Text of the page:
7/n “my friends also need a place to stay.” When I started the call to #berliners on tweeter, the response was overwhelming and all families were distributed (thank you all!). Whenever she sensed such generosity and empathy, she would break down and cry, without kids noticing.
8/n unintended, I started to build up a little network of helpers across entire Germany, who were taking them over, once I forwarded. “Can you host?” “Yes. When shall I pick up?” Sometimes we did not know what their names were. We would just bring them to the station and tickets
9/n The band of trust we all had was so strong. The people in need would travel across country with my phone number only, with a certainty, they are being helped. We were all very moved. And when the little girl, shadowing her mom every second, held my hand, I cried.
10/n yes, we were 8+cat in our flat. We both have busy jobs and three little kids. Wasn’t this overwhelming? No. I could do something in my own way. I cannot solve big problems. But giving them comfort, helped me to focus. To focus on what actually is happening and how we live.
11/n when the war started to destroy, on the other side, the band of empathy restored the faith. I am very grateful for all the silent helpers who acted unconditionally. I sense so much love for them. They demonstrated the true value.
Addendum-This tweet receives so much attention, I am very surprised. There are estimated ~10k refugees a day coming into berlin. Above, many stay in Poland, who incredibly help refugees. Berlin is only <10h car-ride from the Ukraine boarder. We see Ukraine cars everywhere in town
Many Berliner host refugees now and you hear more ukraine everywhere. Many volunteer otherwise, as helpers at the main station, as a driver to drive down the donated goods, as translator. Everywhere, supplies are collected for refugees. Public transport and railways are for free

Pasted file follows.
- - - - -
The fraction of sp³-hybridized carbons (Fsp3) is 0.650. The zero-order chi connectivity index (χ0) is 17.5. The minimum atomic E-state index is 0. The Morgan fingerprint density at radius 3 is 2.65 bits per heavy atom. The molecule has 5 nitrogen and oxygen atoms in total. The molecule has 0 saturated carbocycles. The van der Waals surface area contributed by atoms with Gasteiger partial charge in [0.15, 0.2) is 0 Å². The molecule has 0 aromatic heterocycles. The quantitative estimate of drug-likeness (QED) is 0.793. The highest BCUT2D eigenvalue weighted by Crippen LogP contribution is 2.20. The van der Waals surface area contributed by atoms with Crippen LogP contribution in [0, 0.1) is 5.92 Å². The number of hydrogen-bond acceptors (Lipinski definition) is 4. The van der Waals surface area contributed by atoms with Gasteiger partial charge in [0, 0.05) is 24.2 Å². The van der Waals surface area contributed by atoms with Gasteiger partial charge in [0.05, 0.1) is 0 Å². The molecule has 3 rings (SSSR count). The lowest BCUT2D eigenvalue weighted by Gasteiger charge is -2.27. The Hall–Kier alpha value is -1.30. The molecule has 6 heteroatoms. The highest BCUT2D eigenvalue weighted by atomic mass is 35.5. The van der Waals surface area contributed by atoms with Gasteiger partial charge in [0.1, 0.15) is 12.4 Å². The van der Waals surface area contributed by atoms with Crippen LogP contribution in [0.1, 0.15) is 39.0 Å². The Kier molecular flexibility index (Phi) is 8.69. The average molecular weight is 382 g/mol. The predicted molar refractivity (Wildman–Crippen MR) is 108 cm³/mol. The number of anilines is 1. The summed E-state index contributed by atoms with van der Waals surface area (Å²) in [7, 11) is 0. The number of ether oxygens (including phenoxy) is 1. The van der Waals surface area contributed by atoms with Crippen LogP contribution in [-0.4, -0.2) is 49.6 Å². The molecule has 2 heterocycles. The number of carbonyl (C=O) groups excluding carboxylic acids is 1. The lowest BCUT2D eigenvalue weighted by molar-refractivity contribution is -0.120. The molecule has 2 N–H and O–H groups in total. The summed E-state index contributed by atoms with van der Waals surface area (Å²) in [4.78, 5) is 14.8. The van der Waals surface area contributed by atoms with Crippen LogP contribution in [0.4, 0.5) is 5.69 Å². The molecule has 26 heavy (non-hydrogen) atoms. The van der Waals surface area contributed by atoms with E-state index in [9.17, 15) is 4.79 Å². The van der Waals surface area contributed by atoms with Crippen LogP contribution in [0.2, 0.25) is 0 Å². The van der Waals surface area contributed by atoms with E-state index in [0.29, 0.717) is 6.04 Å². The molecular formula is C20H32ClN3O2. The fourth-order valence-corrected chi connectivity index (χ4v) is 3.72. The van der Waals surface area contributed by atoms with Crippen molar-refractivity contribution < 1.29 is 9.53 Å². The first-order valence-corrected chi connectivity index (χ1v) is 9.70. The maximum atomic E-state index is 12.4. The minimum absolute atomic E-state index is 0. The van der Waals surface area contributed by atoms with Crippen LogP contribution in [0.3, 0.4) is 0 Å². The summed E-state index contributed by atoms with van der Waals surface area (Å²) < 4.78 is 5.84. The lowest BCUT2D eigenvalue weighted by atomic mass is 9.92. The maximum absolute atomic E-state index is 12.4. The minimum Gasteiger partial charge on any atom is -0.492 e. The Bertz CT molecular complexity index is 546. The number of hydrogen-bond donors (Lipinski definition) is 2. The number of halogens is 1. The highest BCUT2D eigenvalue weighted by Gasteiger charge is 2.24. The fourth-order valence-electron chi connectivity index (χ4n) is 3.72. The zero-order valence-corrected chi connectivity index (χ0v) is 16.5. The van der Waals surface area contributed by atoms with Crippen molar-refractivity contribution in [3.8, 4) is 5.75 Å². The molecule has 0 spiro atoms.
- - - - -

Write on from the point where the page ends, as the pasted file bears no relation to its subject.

Schools and kindergarten are making special Programms to make the refugee kids to feel comfortable. Kids and parents are being prepared beforehand, to welcome those. Night trains are being prep so that refugees can sleep a bit at the station to continue their travel on next day.
I am incredibly grateful how many ppl I connected with this. A colleague, who drove hours to host a pregnant woman due in 4weeks + kid (!!). When a mom-daughter were at the main station, not knowing where to go, a colleague just hurried over, picked them up and took them home.
I know it seems like a lot right now to deal with, so I thought this last one, from everyone’s favorite Guncle (well, except maybe William Shatner) on coping, sent to me by Redshift:
These are very trying times, friends. Going from Covid to a war in Europe reminds me of when we went from an attack on Pearl Harbor to the horrors of a Japanese American internment camp. The world can shift under your feet, and nothing can prepare you for the chaos of it. /1
— George Takei (@GeorgeTakei) March 13, 2022
But trying times are also periods of great personal strength and growth. You can surprise yourself with the resilience you build. As the Buddhist saying goes, “Wisdom is like rain water: It gathers in low places.” /2
Take time to care for yourself and your loved ones. Remind yourself what matters. The suffering of others is difficult to witness, but it is a reminder that we share a common humanity, and it is a moment for those rarest of human treasures: empathy and compassion. /3
Be kind to strangers. Think of them as your own kin. Do not grow numb to the horrors you see or read of, whether it is far away lands or at our local ER where the pandemic still kills in the thousands daily. These are chances to discover our humanity, our bonds to one another. /4
Above all, do not despair. When you ask yourself, “What can I do, just one person against this tide?” begin by placing your heart with those who suffer, and it will tell you what you should do. Even that very act of spiritual alignment will be felt and recognized by others. /end
And finally, because this is, after all, Balloon-Juice and I know my audience, I’ve been saving this one for a week when we all need a good “aaawww” moment. You know those big dogs have a special place in my heart:
I have about twelve kindness links from folks, bookmarked in my inbox, so we’ve got a few weeks locked up. But keep them coming, because I think we all need a little break mid-week for quite a while.